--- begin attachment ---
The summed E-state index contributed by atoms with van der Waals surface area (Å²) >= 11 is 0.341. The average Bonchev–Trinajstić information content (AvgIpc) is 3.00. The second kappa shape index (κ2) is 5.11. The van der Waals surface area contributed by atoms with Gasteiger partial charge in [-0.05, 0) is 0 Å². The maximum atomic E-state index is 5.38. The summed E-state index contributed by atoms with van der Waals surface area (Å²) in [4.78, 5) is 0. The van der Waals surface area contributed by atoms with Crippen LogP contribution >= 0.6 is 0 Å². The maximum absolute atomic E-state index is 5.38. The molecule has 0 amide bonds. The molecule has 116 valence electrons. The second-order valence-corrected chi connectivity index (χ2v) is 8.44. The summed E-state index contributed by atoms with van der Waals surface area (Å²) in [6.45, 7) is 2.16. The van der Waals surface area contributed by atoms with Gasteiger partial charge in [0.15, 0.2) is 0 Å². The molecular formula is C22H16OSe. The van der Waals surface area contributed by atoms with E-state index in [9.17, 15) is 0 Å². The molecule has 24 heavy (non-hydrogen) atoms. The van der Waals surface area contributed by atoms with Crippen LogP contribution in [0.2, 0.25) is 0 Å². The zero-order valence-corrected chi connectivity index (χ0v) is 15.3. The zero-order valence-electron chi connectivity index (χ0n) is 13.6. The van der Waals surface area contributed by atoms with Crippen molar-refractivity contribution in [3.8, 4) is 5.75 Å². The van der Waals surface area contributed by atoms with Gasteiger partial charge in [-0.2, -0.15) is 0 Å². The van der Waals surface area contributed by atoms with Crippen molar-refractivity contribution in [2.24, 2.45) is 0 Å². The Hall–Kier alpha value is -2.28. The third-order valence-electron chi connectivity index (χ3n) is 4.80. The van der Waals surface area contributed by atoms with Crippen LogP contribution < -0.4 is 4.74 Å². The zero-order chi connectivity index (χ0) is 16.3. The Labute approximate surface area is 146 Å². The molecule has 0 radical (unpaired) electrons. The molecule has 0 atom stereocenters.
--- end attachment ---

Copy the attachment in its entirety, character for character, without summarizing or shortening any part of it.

The summed E-state index contributed by atoms with van der Waals surface area (Å²) >= 11 is 0.341. The average Bonchev–Trinajstić information content (AvgIpc) is 3.00. The second kappa shape index (κ2) is 5.11. The van der Waals surface area contributed by atoms with Gasteiger partial charge in [-0.05, 0) is 0 Å². The maximum atomic E-state index is 5.38. The summed E-state index contributed by atoms with van der Waals surface area (Å²) in [4.78, 5) is 0. The van der Waals surface area contributed by atoms with Crippen LogP contribution >= 0.6 is 0 Å². The maximum absolute atomic E-state index is 5.38. The molecule has 0 amide bonds. The molecule has 116 valence electrons. The second-order valence-corrected chi connectivity index (χ2v) is 8.44. The summed E-state index contributed by atoms with van der Waals surface area (Å²) in [6.45, 7) is 2.16. The van der Waals surface area contributed by atoms with Gasteiger partial charge in [0.15, 0.2) is 0 Å². The molecular formula is C22H16OSe. The van der Waals surface area contributed by atoms with E-state index in [9.17, 15) is 0 Å². The molecule has 24 heavy (non-hydrogen) atoms. The van der Waals surface area contributed by atoms with Crippen LogP contribution in [0.2, 0.25) is 0 Å². The zero-order valence-corrected chi connectivity index (χ0v) is 15.3. The zero-order valence-electron chi connectivity index (χ0n) is 13.6. The van der Waals surface area contributed by atoms with Crippen molar-refractivity contribution in [3.8, 4) is 5.75 Å². The van der Waals surface area contributed by atoms with Gasteiger partial charge in [-0.2, -0.15) is 0 Å². The van der Waals surface area contributed by atoms with Crippen molar-refractivity contribution in [2.24, 2.45) is 0 Å². The Hall–Kier alpha value is -2.28. The third-order valence-electron chi connectivity index (χ3n) is 4.80. The van der Waals surface area contributed by atoms with Crippen LogP contribution < -0.4 is 4.74 Å². The zero-order chi connectivity index (χ0) is 16.3. The Labute approximate surface area is 146 Å². The molecule has 0 radical (unpaired) electrons. The molecule has 0 atom stereocenters.